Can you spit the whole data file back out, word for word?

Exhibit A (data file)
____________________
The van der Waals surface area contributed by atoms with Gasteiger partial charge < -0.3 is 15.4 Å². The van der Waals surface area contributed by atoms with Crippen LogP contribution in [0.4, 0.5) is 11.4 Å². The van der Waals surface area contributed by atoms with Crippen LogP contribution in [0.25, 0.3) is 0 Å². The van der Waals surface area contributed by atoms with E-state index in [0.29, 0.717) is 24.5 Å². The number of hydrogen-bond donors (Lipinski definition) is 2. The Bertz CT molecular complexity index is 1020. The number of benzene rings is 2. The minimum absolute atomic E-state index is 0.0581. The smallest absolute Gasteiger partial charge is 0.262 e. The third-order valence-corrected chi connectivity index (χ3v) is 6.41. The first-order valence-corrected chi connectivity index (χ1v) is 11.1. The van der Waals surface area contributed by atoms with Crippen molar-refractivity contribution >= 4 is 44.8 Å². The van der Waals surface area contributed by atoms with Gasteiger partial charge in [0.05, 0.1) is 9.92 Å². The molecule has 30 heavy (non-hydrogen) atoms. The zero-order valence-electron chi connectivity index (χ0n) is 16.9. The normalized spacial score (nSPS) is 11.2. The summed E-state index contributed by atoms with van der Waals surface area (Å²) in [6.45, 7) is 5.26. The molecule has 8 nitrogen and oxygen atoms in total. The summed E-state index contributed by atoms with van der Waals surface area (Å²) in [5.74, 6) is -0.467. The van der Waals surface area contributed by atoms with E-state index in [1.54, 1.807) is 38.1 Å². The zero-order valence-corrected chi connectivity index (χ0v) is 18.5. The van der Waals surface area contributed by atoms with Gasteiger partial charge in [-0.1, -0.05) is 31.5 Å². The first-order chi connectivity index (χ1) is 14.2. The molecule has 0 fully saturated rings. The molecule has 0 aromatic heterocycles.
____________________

The van der Waals surface area contributed by atoms with Gasteiger partial charge < -0.3 is 15.4 Å². The van der Waals surface area contributed by atoms with Crippen LogP contribution in [0.4, 0.5) is 11.4 Å². The van der Waals surface area contributed by atoms with Crippen LogP contribution in [0.25, 0.3) is 0 Å². The van der Waals surface area contributed by atoms with E-state index in [0.29, 0.717) is 24.5 Å². The number of hydrogen-bond donors (Lipinski definition) is 2. The Bertz CT molecular complexity index is 1020. The number of benzene rings is 2. The minimum absolute atomic E-state index is 0.0581. The smallest absolute Gasteiger partial charge is 0.262 e. The third-order valence-corrected chi connectivity index (χ3v) is 6.41. The first-order valence-corrected chi connectivity index (χ1v) is 11.1. The van der Waals surface area contributed by atoms with Crippen molar-refractivity contribution >= 4 is 44.8 Å². The van der Waals surface area contributed by atoms with Gasteiger partial charge in [0.05, 0.1) is 9.92 Å². The molecule has 30 heavy (non-hydrogen) atoms. The zero-order valence-electron chi connectivity index (χ0n) is 16.9. The normalized spacial score (nSPS) is 11.2. The summed E-state index contributed by atoms with van der Waals surface area (Å²) in [6.45, 7) is 5.26. The molecule has 8 nitrogen and oxygen atoms in total. The summed E-state index contributed by atoms with van der Waals surface area (Å²) in [5.74, 6) is -0.467. The van der Waals surface area contributed by atoms with E-state index in [1.54, 1.807) is 38.1 Å². The zero-order valence-corrected chi connectivity index (χ0v) is 18.5. The van der Waals surface area contributed by atoms with Gasteiger partial charge in [-0.1, -0.05) is 31.5 Å². The first-order chi connectivity index (χ1) is 14.2. The molecule has 0 fully saturated rings. The molecule has 0 aromatic heterocycles.